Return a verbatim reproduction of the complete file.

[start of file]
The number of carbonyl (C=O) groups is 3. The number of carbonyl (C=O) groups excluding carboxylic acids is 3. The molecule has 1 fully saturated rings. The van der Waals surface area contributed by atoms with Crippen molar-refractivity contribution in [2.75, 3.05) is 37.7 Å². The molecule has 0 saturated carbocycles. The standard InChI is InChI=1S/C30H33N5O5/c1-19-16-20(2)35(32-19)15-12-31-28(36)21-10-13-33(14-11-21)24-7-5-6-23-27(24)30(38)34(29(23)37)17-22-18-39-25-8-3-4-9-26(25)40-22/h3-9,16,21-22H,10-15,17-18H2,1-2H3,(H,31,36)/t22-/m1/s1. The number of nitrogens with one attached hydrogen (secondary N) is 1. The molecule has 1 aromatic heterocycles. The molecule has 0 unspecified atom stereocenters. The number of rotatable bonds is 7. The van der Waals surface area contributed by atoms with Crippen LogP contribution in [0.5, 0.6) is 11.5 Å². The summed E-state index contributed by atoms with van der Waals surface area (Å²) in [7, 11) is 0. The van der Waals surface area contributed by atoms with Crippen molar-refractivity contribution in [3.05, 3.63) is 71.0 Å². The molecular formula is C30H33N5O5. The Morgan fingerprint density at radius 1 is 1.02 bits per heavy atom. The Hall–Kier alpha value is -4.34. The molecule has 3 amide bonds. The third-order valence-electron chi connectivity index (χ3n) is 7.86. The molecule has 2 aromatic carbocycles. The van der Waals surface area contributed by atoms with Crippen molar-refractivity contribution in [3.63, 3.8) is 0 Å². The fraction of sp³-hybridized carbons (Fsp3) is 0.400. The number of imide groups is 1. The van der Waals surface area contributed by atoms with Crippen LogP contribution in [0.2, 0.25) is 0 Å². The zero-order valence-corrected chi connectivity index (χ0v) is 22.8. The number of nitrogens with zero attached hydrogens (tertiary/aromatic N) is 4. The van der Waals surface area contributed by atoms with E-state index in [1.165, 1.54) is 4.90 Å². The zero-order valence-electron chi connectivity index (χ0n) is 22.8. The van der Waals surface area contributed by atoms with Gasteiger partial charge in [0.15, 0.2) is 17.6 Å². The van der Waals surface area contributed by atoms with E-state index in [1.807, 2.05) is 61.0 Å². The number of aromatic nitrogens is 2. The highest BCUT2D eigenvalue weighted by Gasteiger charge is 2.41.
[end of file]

The number of carbonyl (C=O) groups is 3. The number of carbonyl (C=O) groups excluding carboxylic acids is 3. The molecule has 1 fully saturated rings. The van der Waals surface area contributed by atoms with Crippen molar-refractivity contribution in [2.75, 3.05) is 37.7 Å². The molecule has 0 saturated carbocycles. The standard InChI is InChI=1S/C30H33N5O5/c1-19-16-20(2)35(32-19)15-12-31-28(36)21-10-13-33(14-11-21)24-7-5-6-23-27(24)30(38)34(29(23)37)17-22-18-39-25-8-3-4-9-26(25)40-22/h3-9,16,21-22H,10-15,17-18H2,1-2H3,(H,31,36)/t22-/m1/s1. The number of nitrogens with one attached hydrogen (secondary N) is 1. The molecule has 1 aromatic heterocycles. The molecule has 0 unspecified atom stereocenters. The number of rotatable bonds is 7. The van der Waals surface area contributed by atoms with Crippen LogP contribution in [0.5, 0.6) is 11.5 Å². The summed E-state index contributed by atoms with van der Waals surface area (Å²) in [7, 11) is 0. The van der Waals surface area contributed by atoms with Crippen molar-refractivity contribution in [3.05, 3.63) is 71.0 Å². The molecular formula is C30H33N5O5. The Morgan fingerprint density at radius 1 is 1.02 bits per heavy atom. The Hall–Kier alpha value is -4.34. The molecule has 3 amide bonds. The third-order valence-electron chi connectivity index (χ3n) is 7.86. The molecule has 2 aromatic carbocycles. The van der Waals surface area contributed by atoms with Crippen molar-refractivity contribution in [3.63, 3.8) is 0 Å². The fraction of sp³-hybridized carbons (Fsp3) is 0.400. The number of imide groups is 1. The van der Waals surface area contributed by atoms with Crippen LogP contribution in [0.2, 0.25) is 0 Å². The zero-order valence-corrected chi connectivity index (χ0v) is 22.8. The number of nitrogens with zero attached hydrogens (tertiary/aromatic N) is 4. The van der Waals surface area contributed by atoms with E-state index in [1.165, 1.54) is 4.90 Å². The zero-order valence-electron chi connectivity index (χ0n) is 22.8. The van der Waals surface area contributed by atoms with Gasteiger partial charge in [0.15, 0.2) is 17.6 Å². The van der Waals surface area contributed by atoms with E-state index in [1.807, 2.05) is 61.0 Å². The number of aromatic nitrogens is 2. The highest BCUT2D eigenvalue weighted by Gasteiger charge is 2.41.